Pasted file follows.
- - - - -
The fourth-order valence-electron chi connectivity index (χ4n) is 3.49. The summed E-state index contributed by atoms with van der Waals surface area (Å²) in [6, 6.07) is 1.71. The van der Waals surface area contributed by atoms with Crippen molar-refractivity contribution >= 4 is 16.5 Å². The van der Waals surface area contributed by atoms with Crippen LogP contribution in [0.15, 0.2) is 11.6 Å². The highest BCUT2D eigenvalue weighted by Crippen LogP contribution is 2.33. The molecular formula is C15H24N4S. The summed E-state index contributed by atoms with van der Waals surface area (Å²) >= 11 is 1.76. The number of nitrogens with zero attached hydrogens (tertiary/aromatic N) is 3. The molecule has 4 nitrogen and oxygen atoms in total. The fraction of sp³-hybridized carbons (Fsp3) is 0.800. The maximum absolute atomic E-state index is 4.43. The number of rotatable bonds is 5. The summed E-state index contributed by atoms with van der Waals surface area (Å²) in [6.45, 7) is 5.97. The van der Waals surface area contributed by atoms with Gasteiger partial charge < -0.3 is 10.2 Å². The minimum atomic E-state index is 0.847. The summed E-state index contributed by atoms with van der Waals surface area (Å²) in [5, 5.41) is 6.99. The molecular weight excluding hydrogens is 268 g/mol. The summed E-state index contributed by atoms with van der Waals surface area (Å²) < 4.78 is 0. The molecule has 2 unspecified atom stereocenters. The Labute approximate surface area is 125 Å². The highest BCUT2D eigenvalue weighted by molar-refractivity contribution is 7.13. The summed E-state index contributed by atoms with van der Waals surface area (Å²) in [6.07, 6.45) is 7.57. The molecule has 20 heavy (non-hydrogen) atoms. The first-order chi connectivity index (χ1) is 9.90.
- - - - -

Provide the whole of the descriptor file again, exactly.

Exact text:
The fourth-order valence-electron chi connectivity index (χ4n) is 3.49. The summed E-state index contributed by atoms with van der Waals surface area (Å²) in [6, 6.07) is 1.71. The van der Waals surface area contributed by atoms with Crippen molar-refractivity contribution >= 4 is 16.5 Å². The van der Waals surface area contributed by atoms with Crippen LogP contribution in [0.15, 0.2) is 11.6 Å². The highest BCUT2D eigenvalue weighted by Crippen LogP contribution is 2.33. The molecular formula is C15H24N4S. The summed E-state index contributed by atoms with van der Waals surface area (Å²) >= 11 is 1.76. The number of nitrogens with zero attached hydrogens (tertiary/aromatic N) is 3. The molecule has 4 nitrogen and oxygen atoms in total. The fraction of sp³-hybridized carbons (Fsp3) is 0.800. The maximum absolute atomic E-state index is 4.43. The number of rotatable bonds is 5. The summed E-state index contributed by atoms with van der Waals surface area (Å²) in [6.45, 7) is 5.97. The van der Waals surface area contributed by atoms with Gasteiger partial charge < -0.3 is 10.2 Å². The minimum atomic E-state index is 0.847. The summed E-state index contributed by atoms with van der Waals surface area (Å²) in [5, 5.41) is 6.99. The molecular weight excluding hydrogens is 268 g/mol. The summed E-state index contributed by atoms with van der Waals surface area (Å²) < 4.78 is 0. The molecule has 2 unspecified atom stereocenters. The Labute approximate surface area is 125 Å². The highest BCUT2D eigenvalue weighted by molar-refractivity contribution is 7.13. The summed E-state index contributed by atoms with van der Waals surface area (Å²) in [6.07, 6.45) is 7.57. The molecule has 20 heavy (non-hydrogen) atoms. The first-order chi connectivity index (χ1) is 9.90.